FOREST CITY — A request by several Word Of Faith Fellowship members to have legal fees reimbursed by the Department of Social Services has been denied.
Kent and Brooke Covington had requested approximately $300,000 in legal fees of theirs and those of Sarah and Rachael Almanie be reimbursed after a DSS custody action involving the Almanies was overturned by the North Carolina Court of Appeals.
In October of 2003, DSS won a ruling that removed the Almanie sisters and their two brothers from Covington’s home.
The ruling indicated that the WOFF, for which the Covingtons serve as ministers, created an environment abusive to children.
The Court of Appeals overturned that ruling and ordered the children returned to their status before the ruling.
The children’s mother, Shana Muse, has been trying to win back custody of her children since leaving the WOFF in 2002. Muse left the children with the Covingtons while she went to Ohio for counseling from the Wellspring Retreat, which treats former cult members.
Muse and other former WOFF members contend the church is a cult, a position denied by the WOFF.
Muse signed a temporary custody agreement with the Covingtons in December 2002 and later commenced a legal effort to regain full custody of the children.
DSS brought the action claiming that Muse, by the very act of leaving the children in the WOFF environment, had abused her children and thus the children should be placed in DSS custody.
David Goldstein of the New York law firm Rabinowitz, Boudin, Standard, Krinsky & Lieberman was one of several attorney representing the Covingtons and the Almanie sisters in the various proceedings.
“The important thing to focus on here is the decision by the Court of Appeals that the only DSS investigation that took place showed that there was no abuse or neglect of the children,” said Goldstein. “Under those circumstances, we believed it was appropriate to ask the trial court for fees given that there was no lawful basis for what DSS had done.”
DSS declined to comment on the ruling.
Judge Athena Brooks issued the ruling denying the request after listening to testimony two weeks ago and reviewing further documents provided by attorneys for both sides.
The ruling states that a state statute allowing for provision of attorney’s fees is only available in cases brought by the state or contesting state action.
Brooks considered DSS a county agency and not a state agency.
Brooks also did not choose to exercise the court’s discretion and award attorney fees nonetheless.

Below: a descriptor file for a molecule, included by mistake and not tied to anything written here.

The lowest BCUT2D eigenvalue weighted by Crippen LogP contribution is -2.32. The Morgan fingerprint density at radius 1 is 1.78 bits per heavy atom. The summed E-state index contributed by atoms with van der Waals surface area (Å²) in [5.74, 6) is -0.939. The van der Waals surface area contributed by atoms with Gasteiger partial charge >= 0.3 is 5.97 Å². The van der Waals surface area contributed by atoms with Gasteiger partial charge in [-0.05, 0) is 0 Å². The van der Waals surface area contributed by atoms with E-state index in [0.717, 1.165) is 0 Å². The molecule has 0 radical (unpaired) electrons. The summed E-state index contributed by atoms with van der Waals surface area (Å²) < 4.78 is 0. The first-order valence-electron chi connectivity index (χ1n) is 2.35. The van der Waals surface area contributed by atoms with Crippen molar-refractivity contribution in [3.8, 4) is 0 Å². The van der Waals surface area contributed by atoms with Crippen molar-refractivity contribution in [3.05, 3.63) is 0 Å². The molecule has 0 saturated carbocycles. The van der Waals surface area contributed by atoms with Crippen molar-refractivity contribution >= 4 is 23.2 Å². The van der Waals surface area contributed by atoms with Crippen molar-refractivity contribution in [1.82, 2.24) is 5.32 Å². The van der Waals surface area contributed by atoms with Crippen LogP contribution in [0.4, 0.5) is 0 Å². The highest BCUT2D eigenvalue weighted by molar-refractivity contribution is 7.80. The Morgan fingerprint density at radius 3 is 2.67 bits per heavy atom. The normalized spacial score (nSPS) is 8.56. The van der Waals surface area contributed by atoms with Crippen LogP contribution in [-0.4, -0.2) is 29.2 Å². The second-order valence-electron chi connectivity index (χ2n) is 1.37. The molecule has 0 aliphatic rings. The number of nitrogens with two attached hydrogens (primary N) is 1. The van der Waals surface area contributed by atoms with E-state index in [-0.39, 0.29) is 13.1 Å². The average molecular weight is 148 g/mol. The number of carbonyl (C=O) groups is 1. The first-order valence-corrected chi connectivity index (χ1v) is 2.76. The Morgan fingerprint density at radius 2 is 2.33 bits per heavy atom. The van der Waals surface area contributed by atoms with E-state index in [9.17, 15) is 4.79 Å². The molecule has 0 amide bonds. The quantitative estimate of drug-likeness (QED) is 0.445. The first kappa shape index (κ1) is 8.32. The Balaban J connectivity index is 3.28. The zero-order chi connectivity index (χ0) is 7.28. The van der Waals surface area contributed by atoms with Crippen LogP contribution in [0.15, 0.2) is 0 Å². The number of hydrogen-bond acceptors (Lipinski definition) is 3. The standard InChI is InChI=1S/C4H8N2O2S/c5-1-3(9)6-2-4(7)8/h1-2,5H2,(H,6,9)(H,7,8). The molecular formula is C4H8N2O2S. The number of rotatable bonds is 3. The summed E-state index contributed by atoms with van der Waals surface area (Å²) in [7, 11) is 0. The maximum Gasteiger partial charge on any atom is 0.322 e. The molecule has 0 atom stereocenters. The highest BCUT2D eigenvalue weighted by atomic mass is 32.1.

The Court of Appeals overturned the original trial court ruling by District Court Judge Randy Pool on the grounds that DSS did not appropriately bring the matter to court and thus the court lacked jurisdiction
Brooks said even though that was the case, she did not see the DSS action as “frivolous” and that abuse and neglect charges are serious.
Brooks said the issue was similar to a criminal defendant who had chosen to represent himself at trial.
The Almanie sisters had a guardian ad litem appointed to them, but were not happy with the services and decided to hire their own attorney, Philip Roth.
The Almanies, like a criminal defendant hiring his own attorney, are liable for the cost of that representation regardless of the verdict, Brooks wrote.
The couple and the sisters have been represented by several attorneys including Roth, Tom Hix, Phillip Jackson and Goldstein, Roger Bearden and Eric Lieberman from the New York law firm.
Court documents indicate up to $328,000 spent on legal fees on the DSS case, the appeal and on emancipation proceedings for the Almanie sisters.
WOFF was not a named party in any of the cases, though court documents indicate some of the bills were sent to the church’s address in Spindale.
It is not known if the church paid any of the legal bills in question.
In a separate matter, DSS and the WOFF recently settled a federal discrimination lawsuit brought by WOFF against DSS.
WOFF was awarded $305,000 and the parties agreed to certain criteria for investigating future allegations of child abuse at the WOFF.
Prior to the Court of Appeals ruling, the Almanie sisters filed for and won emancipation to be considered legal adults.
They were released from DSS custody and returned to the home of the Covingtons.
The two boys are younger and have lived with the Covingtons since the Court of Appeals ruling.
Muse has revived a civil custody case to try to regain custody of the boys.
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